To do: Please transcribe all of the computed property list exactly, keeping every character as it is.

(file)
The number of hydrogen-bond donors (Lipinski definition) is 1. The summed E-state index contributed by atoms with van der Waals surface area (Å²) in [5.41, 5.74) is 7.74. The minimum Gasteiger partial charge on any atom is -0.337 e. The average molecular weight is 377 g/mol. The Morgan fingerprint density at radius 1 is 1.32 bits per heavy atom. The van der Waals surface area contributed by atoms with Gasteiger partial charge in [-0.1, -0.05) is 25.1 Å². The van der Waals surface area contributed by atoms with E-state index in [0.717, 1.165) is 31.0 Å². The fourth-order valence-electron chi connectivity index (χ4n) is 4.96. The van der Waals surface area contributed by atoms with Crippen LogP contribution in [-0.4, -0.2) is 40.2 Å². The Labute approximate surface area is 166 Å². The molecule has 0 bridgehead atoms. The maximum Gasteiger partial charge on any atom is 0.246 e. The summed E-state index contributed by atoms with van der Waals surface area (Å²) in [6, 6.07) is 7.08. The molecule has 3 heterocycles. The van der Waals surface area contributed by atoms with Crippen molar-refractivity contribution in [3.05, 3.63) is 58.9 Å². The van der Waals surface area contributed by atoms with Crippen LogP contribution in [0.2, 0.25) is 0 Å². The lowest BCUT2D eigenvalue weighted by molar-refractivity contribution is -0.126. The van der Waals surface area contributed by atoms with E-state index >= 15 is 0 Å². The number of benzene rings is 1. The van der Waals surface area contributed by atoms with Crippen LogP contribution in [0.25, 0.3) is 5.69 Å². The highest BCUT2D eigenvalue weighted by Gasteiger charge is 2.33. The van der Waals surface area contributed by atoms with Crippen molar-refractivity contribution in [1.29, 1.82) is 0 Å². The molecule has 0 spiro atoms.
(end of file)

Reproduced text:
The number of hydrogen-bond donors (Lipinski definition) is 1. The summed E-state index contributed by atoms with van der Waals surface area (Å²) in [5.41, 5.74) is 7.74. The minimum Gasteiger partial charge on any atom is -0.337 e. The average molecular weight is 377 g/mol. The Morgan fingerprint density at radius 1 is 1.32 bits per heavy atom. The van der Waals surface area contributed by atoms with Gasteiger partial charge in [-0.1, -0.05) is 25.1 Å². The van der Waals surface area contributed by atoms with E-state index in [0.717, 1.165) is 31.0 Å². The fourth-order valence-electron chi connectivity index (χ4n) is 4.96. The van der Waals surface area contributed by atoms with Crippen LogP contribution in [-0.4, -0.2) is 40.2 Å². The Labute approximate surface area is 166 Å². The molecule has 0 bridgehead atoms. The maximum Gasteiger partial charge on any atom is 0.246 e. The summed E-state index contributed by atoms with van der Waals surface area (Å²) in [6, 6.07) is 7.08. The molecule has 3 heterocycles. The van der Waals surface area contributed by atoms with Crippen molar-refractivity contribution in [3.05, 3.63) is 58.9 Å². The van der Waals surface area contributed by atoms with Crippen LogP contribution in [0.2, 0.25) is 0 Å². The lowest BCUT2D eigenvalue weighted by molar-refractivity contribution is -0.126. The van der Waals surface area contributed by atoms with E-state index >= 15 is 0 Å². The number of benzene rings is 1. The van der Waals surface area contributed by atoms with Crippen LogP contribution in [0.25, 0.3) is 5.69 Å². The highest BCUT2D eigenvalue weighted by Gasteiger charge is 2.33. The van der Waals surface area contributed by atoms with Crippen molar-refractivity contribution in [1.29, 1.82) is 0 Å². The molecule has 0 spiro atoms.